RHDS certification is for recent graduates, particularly those with two years of experience and who work in a single specialty environment such as a doctor’s office or a clinic. CHDS certification is for medical transcriptionists who hold the RHDS designation. CHDS candidates should also have at least two years of acute care experience, including experience handling dictation in various medical specialties. For you to maintain certification, complete continuing education every three years.
Salary And Job Outlook
According to the BLS, the median annual average wage for medical transcriptionists was $35,250 in May 2017. The lowest 10% earned less than $21,670 but the highest 10% earned over $51,410.
The median annual salaries in the various top industries were:
However, some transcriptionists are paid based on the volume of transcription they produce. Others are paid on an hourly rate or an annual salary. Most of the transcriptionists work full time although about a third of them worked part-time in 2016. Transcriptionists who work from home may work late at night as they have flexibility in determining their schedules. Their work can be stressful since they have to ensure the accuracy of medical reports with quick turnaround time.
The BLS reported that there were 57,400 jobs for medical transcriptionists in 2016. However, based on projections, there will be a decline of 3% in the number of jobs between 2016 and 2026. This implies that in the same period, about 1,900 jobs will be cut off. This is attributed to technological advancements, which have changed the way medical transcription is done.
The aging population and increased rates of chronic conditions will increase the demand for healthcare services, which will lead to a growing number of medical tests and procedures, all of which will need transcription. However, speech recognition software and EHRs allow physicians to create documentation straight away, which reduces the need for MTs. As healthcare providers seek cost cuts, some will contract transcription services. They may also outsource such services from other countries, which will reduce domestic employment.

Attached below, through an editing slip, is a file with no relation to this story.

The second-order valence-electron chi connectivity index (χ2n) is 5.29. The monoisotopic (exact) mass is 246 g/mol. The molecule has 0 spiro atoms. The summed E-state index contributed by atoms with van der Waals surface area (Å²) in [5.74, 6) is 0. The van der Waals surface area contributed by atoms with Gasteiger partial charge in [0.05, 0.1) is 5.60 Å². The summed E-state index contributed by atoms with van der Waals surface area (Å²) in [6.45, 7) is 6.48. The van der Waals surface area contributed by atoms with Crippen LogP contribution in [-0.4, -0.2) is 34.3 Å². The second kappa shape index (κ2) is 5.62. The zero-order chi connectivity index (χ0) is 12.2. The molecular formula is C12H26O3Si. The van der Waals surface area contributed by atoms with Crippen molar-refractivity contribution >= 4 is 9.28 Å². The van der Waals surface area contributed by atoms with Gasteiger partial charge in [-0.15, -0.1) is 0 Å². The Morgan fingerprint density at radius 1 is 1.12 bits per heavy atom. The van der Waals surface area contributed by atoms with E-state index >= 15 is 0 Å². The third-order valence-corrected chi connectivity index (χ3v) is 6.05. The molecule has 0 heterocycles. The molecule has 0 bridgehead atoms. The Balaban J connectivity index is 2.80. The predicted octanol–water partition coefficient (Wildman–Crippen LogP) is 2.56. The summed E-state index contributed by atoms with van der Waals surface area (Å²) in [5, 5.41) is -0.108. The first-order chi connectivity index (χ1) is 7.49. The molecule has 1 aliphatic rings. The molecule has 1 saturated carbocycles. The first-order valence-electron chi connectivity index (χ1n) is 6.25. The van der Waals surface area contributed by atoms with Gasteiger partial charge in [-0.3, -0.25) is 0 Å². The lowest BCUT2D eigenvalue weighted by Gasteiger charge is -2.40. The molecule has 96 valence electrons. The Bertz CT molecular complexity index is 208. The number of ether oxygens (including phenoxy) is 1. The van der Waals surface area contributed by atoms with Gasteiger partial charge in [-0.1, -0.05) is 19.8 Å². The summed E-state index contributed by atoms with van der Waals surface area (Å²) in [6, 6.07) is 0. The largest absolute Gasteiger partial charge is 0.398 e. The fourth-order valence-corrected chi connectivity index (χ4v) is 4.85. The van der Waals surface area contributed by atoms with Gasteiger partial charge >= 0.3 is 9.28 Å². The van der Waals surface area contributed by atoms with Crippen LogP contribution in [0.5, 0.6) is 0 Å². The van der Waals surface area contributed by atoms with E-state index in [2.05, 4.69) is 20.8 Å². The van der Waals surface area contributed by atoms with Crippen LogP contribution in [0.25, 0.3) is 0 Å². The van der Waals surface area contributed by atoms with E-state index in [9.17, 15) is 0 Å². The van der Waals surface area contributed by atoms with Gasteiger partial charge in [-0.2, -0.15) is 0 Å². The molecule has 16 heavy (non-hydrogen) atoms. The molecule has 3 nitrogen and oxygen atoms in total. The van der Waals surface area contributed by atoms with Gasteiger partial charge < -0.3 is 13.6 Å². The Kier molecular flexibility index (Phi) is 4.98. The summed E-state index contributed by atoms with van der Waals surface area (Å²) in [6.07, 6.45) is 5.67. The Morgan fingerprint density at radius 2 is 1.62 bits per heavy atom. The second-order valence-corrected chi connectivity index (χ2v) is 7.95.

MTs are tasked with following up with the healthcare providers to ensure that the medical reports are accurate, interpreting and transcribing voice data into examination and diagnosis notes, patient history, referral letters, operative reports, and discharge summaries, reviewing and editing report drafts and ensuring that the transcription is complete, correct, and consistent in style.
Medical transcriptionists are also involved with entering medical reports into EHRs, performing quality improvement audits, translating medical jargon and abbreviations, and identifying errors, inconsistencies, and missing information within a medical report.
Due to technological advancements, transcriptionists use speech recognition software which makes it easier for them to do their job. Transcriptionists must be familiar with medical terminology, anatomy and physiology, pharmacology, diagnostic procedures, and treatment assessments.
Medical transcriptionists need post-secondary education in medical transcription but can be certified by the Association for Healthcare Documentation Integrity, which offers RHDS and CHDS certification. The average salary is about $35,250, but jobs are anticipated to decline due to technological advancements. We hope that this article has adequately addressed what MTs do, how to become one, and their salary and job outlook.